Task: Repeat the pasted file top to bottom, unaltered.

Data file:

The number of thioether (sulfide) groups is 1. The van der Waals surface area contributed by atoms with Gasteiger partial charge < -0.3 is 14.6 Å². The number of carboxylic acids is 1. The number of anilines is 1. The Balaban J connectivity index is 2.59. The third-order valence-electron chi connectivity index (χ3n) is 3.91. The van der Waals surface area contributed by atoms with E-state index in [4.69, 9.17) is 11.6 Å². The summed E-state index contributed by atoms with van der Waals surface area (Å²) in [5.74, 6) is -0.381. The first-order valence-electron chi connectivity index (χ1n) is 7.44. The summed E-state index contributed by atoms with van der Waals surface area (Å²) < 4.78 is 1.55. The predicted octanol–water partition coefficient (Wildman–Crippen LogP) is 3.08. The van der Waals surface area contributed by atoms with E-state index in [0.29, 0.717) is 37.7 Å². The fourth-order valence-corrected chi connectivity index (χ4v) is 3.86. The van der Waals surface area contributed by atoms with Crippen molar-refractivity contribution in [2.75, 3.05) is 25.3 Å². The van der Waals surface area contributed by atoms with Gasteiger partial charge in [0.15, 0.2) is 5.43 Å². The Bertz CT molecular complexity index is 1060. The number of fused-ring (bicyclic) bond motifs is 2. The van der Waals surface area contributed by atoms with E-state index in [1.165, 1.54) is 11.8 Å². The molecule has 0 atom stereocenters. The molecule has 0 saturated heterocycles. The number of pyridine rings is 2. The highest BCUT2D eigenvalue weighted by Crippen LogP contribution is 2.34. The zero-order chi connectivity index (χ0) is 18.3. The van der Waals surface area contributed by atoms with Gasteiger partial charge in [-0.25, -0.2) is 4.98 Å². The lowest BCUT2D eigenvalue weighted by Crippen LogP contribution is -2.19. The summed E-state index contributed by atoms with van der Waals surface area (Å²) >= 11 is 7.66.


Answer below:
The number of thioether (sulfide) groups is 1. The van der Waals surface area contributed by atoms with Gasteiger partial charge < -0.3 is 14.6 Å². The number of carboxylic acids is 1. The number of anilines is 1. The Balaban J connectivity index is 2.59. The third-order valence-electron chi connectivity index (χ3n) is 3.91. The van der Waals surface area contributed by atoms with E-state index in [4.69, 9.17) is 11.6 Å². The summed E-state index contributed by atoms with van der Waals surface area (Å²) in [5.74, 6) is -0.381. The first-order valence-electron chi connectivity index (χ1n) is 7.44. The summed E-state index contributed by atoms with van der Waals surface area (Å²) < 4.78 is 1.55. The predicted octanol–water partition coefficient (Wildman–Crippen LogP) is 3.08. The van der Waals surface area contributed by atoms with E-state index in [0.29, 0.717) is 37.7 Å². The fourth-order valence-corrected chi connectivity index (χ4v) is 3.86. The van der Waals surface area contributed by atoms with Crippen molar-refractivity contribution in [2.75, 3.05) is 25.3 Å². The van der Waals surface area contributed by atoms with Gasteiger partial charge in [0.15, 0.2) is 5.43 Å². The Bertz CT molecular complexity index is 1060. The number of fused-ring (bicyclic) bond motifs is 2. The van der Waals surface area contributed by atoms with E-state index in [1.165, 1.54) is 11.8 Å². The molecule has 0 atom stereocenters. The molecule has 0 saturated heterocycles. The number of pyridine rings is 2. The highest BCUT2D eigenvalue weighted by Crippen LogP contribution is 2.34. The zero-order chi connectivity index (χ0) is 18.3. The van der Waals surface area contributed by atoms with Gasteiger partial charge in [-0.25, -0.2) is 4.98 Å². The lowest BCUT2D eigenvalue weighted by Crippen LogP contribution is -2.19. The summed E-state index contributed by atoms with van der Waals surface area (Å²) >= 11 is 7.66.